The Inaccuracy of National Crime Victimization Survey Research

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The Inaccuracy of National Crime Victimization Survey Research

However consistent the evidence may be concerning the effectiveness of armed victim resistance, there are some who minimize its significance by insisting that it is rare.[15] This assertion is invariably based entirely on a single source of information, the National Crime Victimization Survey (NCVS).

Data from the NCVS imply that each year there are only about 68,000 defensive uses of guns in connection with assaults and robberies,[16] or about 80,000 to 82,000 if one adds in uses linked with household burglaries.[17] These figures are less than one ninth of the estimates implied by the results of at least thirteen other surveys, summarized in Table 1, most of which have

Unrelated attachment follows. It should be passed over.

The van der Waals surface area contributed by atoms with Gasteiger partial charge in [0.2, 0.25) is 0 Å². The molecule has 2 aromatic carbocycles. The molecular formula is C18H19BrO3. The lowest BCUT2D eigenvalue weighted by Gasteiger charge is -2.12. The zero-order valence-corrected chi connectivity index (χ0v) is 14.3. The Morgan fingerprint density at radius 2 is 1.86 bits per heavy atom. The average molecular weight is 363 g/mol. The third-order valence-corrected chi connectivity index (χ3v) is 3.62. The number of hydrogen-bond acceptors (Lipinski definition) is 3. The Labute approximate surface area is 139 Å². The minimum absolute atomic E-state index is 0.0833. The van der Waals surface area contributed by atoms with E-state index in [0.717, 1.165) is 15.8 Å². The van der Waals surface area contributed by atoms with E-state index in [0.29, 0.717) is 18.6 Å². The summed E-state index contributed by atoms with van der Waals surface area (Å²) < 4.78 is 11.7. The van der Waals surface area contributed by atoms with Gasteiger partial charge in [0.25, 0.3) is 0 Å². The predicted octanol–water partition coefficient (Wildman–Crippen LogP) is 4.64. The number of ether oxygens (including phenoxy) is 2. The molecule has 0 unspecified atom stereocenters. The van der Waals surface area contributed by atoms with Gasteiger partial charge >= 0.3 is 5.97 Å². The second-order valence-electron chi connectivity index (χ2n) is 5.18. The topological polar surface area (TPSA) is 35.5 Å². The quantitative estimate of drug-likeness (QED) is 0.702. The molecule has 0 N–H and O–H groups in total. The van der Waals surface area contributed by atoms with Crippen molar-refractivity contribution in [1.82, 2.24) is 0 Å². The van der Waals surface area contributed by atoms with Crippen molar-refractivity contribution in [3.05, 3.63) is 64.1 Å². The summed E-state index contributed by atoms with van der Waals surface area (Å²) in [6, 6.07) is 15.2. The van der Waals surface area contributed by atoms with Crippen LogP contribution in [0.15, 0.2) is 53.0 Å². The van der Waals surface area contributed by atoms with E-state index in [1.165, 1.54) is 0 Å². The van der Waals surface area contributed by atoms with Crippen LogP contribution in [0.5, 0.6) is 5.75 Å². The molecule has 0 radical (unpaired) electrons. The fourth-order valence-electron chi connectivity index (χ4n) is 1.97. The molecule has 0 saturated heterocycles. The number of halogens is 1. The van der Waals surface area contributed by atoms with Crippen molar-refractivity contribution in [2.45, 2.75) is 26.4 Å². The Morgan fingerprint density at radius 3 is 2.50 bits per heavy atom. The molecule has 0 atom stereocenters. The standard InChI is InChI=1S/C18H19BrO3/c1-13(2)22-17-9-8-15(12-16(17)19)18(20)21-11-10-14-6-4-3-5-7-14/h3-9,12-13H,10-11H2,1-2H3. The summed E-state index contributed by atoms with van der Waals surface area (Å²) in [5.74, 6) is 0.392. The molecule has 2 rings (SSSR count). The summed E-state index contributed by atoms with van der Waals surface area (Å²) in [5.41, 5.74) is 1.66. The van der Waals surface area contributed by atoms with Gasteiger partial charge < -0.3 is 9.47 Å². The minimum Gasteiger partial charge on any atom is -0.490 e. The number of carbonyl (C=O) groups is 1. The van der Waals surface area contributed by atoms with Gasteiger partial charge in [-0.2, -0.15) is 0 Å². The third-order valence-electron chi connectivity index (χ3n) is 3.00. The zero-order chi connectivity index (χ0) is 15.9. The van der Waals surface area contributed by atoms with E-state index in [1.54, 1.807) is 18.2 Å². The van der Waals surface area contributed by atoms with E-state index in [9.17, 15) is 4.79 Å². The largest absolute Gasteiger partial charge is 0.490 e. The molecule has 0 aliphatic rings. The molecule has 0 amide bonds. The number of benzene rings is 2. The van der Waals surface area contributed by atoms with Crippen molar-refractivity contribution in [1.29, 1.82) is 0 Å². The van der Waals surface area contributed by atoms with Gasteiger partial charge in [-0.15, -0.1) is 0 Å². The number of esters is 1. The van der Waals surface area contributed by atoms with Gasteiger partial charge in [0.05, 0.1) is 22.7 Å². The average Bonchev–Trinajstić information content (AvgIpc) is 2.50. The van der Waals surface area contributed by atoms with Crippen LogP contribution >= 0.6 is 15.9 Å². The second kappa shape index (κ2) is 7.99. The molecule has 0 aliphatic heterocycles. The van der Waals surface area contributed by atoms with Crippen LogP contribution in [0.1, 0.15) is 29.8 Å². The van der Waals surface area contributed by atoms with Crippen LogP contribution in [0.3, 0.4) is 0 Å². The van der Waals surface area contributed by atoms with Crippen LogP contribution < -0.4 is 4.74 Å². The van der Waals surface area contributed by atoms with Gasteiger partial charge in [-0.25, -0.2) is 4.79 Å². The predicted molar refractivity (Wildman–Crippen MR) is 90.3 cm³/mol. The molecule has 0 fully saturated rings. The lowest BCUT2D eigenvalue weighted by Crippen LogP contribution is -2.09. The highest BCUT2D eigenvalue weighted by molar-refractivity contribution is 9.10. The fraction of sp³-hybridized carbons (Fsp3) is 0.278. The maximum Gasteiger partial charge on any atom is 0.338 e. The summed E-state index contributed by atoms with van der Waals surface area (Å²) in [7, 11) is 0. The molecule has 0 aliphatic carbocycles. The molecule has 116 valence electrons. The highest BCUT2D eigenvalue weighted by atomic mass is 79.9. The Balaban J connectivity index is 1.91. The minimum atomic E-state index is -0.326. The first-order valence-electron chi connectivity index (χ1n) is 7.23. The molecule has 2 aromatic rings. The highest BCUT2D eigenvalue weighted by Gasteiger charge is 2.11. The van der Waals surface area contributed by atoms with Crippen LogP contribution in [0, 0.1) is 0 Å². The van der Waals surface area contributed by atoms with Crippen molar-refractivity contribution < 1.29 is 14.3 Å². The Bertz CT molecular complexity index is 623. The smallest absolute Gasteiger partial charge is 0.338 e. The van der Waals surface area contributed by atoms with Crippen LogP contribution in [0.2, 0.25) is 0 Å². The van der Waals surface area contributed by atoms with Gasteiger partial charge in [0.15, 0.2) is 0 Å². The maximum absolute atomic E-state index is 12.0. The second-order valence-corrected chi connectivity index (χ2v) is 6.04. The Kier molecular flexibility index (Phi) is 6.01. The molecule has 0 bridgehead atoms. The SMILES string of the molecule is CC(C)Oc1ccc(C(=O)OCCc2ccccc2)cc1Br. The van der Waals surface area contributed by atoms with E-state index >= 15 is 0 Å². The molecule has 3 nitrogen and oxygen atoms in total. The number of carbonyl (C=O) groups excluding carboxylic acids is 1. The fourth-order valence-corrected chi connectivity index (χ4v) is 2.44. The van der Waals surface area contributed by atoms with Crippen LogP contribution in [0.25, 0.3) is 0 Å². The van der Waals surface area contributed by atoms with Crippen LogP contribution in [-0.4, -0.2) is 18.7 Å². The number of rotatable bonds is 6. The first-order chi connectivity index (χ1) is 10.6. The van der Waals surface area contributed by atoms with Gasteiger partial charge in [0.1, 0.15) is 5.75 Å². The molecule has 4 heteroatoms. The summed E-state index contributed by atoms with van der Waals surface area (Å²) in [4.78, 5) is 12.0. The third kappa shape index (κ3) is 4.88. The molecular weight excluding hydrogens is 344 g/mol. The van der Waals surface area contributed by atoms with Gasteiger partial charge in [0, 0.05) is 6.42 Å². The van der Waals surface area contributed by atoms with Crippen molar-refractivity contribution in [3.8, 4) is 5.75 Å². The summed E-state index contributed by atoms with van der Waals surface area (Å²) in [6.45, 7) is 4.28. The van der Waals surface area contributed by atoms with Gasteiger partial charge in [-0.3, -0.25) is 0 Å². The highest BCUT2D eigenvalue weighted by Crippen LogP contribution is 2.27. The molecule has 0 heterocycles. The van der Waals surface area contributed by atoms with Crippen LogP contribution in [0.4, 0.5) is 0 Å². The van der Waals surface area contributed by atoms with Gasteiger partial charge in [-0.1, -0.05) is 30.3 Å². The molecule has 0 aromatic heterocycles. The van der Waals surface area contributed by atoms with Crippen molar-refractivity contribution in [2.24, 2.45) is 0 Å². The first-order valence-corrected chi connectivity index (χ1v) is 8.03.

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This sort of bland and spurious even-handedness is misleading. For example, Reiss and Roth withheld from their readers that there were at least nine other estimates contradicting the NCVS-based estimate; instead they vaguely alluded only to "a number of surveys,"[23] as did Cook,[24] and they down played the estimates from the other surveys on the basis of flaws which they only speculated those surveys might have. Even as speculations, these scholars' conjectures were conspicuously one-sided, focusing solely on possible flaws whose correction would bring the estimate down, while ignoring obvious flaws, such as respondents (Rs) forgetting or intentionally concealing DGUs, whose correction would push the estimate up. Further, die speculations, even if true, would be wholly inadequate to account for more than a small share of the enormous nine-to-one or more discrepancy between

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